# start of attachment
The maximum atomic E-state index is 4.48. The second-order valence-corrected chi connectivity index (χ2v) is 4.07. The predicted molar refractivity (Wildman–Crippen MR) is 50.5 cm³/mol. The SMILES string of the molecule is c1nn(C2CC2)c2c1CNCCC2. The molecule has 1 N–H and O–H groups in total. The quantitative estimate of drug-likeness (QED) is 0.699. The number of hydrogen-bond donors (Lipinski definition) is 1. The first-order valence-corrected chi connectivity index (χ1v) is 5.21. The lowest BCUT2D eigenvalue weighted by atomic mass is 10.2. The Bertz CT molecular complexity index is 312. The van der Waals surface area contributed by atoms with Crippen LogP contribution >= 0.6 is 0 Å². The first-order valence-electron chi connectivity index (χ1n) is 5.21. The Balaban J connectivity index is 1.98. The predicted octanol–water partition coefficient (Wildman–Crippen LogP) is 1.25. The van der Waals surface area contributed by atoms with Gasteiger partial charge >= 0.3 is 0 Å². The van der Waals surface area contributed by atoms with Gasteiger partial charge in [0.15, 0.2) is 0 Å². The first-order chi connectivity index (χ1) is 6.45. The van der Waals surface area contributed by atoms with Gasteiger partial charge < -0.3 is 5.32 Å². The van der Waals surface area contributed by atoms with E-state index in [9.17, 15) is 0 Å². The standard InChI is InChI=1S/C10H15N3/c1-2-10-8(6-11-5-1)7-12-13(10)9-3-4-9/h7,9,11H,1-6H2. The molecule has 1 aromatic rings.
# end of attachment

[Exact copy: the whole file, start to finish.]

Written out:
The maximum atomic E-state index is 4.48. The second-order valence-corrected chi connectivity index (χ2v) is 4.07. The predicted molar refractivity (Wildman–Crippen MR) is 50.5 cm³/mol. The SMILES string of the molecule is c1nn(C2CC2)c2c1CNCCC2. The molecule has 1 N–H and O–H groups in total. The quantitative estimate of drug-likeness (QED) is 0.699. The number of hydrogen-bond donors (Lipinski definition) is 1. The first-order valence-corrected chi connectivity index (χ1v) is 5.21. The lowest BCUT2D eigenvalue weighted by atomic mass is 10.2. The Bertz CT molecular complexity index is 312. The van der Waals surface area contributed by atoms with Crippen LogP contribution >= 0.6 is 0 Å². The first-order valence-electron chi connectivity index (χ1n) is 5.21. The Balaban J connectivity index is 1.98. The predicted octanol–water partition coefficient (Wildman–Crippen LogP) is 1.25. The van der Waals surface area contributed by atoms with Gasteiger partial charge >= 0.3 is 0 Å². The van der Waals surface area contributed by atoms with Gasteiger partial charge in [0.15, 0.2) is 0 Å². The first-order chi connectivity index (χ1) is 6.45. The van der Waals surface area contributed by atoms with Gasteiger partial charge < -0.3 is 5.32 Å². The van der Waals surface area contributed by atoms with E-state index in [9.17, 15) is 0 Å². The standard InChI is InChI=1S/C10H15N3/c1-2-10-8(6-11-5-1)7-12-13(10)9-3-4-9/h7,9,11H,1-6H2. The molecule has 1 aromatic rings.